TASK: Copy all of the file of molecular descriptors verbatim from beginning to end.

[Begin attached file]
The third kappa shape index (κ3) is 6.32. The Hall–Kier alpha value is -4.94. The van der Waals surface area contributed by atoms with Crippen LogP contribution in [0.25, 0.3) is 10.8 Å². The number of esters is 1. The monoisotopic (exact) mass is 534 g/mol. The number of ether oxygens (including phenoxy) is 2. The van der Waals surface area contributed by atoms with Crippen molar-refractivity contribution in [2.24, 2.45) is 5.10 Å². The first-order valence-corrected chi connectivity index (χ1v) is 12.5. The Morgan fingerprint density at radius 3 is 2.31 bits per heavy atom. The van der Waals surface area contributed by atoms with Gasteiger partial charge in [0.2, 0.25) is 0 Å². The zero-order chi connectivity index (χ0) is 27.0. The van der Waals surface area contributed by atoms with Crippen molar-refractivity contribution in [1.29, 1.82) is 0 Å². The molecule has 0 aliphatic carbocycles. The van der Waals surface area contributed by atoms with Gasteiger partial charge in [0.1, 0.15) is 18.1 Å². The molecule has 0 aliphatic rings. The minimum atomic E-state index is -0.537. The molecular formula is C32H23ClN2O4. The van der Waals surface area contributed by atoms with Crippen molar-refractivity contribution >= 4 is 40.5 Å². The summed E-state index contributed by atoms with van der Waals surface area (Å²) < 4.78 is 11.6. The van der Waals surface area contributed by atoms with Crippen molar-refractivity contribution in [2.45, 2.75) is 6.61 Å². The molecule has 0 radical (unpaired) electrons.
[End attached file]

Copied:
The third kappa shape index (κ3) is 6.32. The Hall–Kier alpha value is -4.94. The van der Waals surface area contributed by atoms with Crippen LogP contribution in [0.25, 0.3) is 10.8 Å². The number of esters is 1. The monoisotopic (exact) mass is 534 g/mol. The number of ether oxygens (including phenoxy) is 2. The van der Waals surface area contributed by atoms with Crippen molar-refractivity contribution in [2.24, 2.45) is 5.10 Å². The first-order valence-corrected chi connectivity index (χ1v) is 12.5. The Morgan fingerprint density at radius 3 is 2.31 bits per heavy atom. The van der Waals surface area contributed by atoms with Gasteiger partial charge in [0.2, 0.25) is 0 Å². The zero-order chi connectivity index (χ0) is 27.0. The van der Waals surface area contributed by atoms with Crippen molar-refractivity contribution in [1.29, 1.82) is 0 Å². The molecule has 0 aliphatic carbocycles. The van der Waals surface area contributed by atoms with Gasteiger partial charge in [0.1, 0.15) is 18.1 Å². The molecule has 0 aliphatic rings. The minimum atomic E-state index is -0.537. The molecular formula is C32H23ClN2O4. The van der Waals surface area contributed by atoms with Crippen molar-refractivity contribution >= 4 is 40.5 Å². The summed E-state index contributed by atoms with van der Waals surface area (Å²) < 4.78 is 11.6. The van der Waals surface area contributed by atoms with Crippen molar-refractivity contribution in [2.45, 2.75) is 6.61 Å². The molecule has 0 radical (unpaired) electrons.